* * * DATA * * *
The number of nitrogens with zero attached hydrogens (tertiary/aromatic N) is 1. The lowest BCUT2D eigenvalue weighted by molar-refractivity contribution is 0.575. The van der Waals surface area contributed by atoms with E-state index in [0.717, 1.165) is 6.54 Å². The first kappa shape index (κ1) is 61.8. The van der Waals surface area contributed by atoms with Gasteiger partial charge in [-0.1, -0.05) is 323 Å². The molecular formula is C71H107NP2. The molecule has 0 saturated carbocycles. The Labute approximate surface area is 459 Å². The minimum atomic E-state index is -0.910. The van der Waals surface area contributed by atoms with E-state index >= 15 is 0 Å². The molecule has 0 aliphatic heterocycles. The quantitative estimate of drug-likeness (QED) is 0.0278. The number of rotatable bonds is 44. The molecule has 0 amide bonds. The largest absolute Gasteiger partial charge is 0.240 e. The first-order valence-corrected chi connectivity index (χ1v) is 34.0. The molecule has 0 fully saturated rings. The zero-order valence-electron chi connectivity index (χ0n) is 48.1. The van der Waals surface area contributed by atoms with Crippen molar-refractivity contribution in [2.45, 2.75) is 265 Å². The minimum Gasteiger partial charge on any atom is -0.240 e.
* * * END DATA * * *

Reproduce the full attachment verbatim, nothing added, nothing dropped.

The number of nitrogens with zero attached hydrogens (tertiary/aromatic N) is 1. The lowest BCUT2D eigenvalue weighted by molar-refractivity contribution is 0.575. The van der Waals surface area contributed by atoms with E-state index in [0.717, 1.165) is 6.54 Å². The first kappa shape index (κ1) is 61.8. The van der Waals surface area contributed by atoms with Gasteiger partial charge in [-0.1, -0.05) is 323 Å². The molecular formula is C71H107NP2. The molecule has 0 saturated carbocycles. The Labute approximate surface area is 459 Å². The minimum atomic E-state index is -0.910. The van der Waals surface area contributed by atoms with E-state index >= 15 is 0 Å². The molecule has 0 aliphatic heterocycles. The quantitative estimate of drug-likeness (QED) is 0.0278. The number of rotatable bonds is 44. The molecule has 0 amide bonds. The largest absolute Gasteiger partial charge is 0.240 e. The first-order valence-corrected chi connectivity index (χ1v) is 34.0. The molecule has 0 fully saturated rings. The zero-order valence-electron chi connectivity index (χ0n) is 48.1. The van der Waals surface area contributed by atoms with Crippen molar-refractivity contribution in [2.45, 2.75) is 265 Å². The minimum Gasteiger partial charge on any atom is -0.240 e.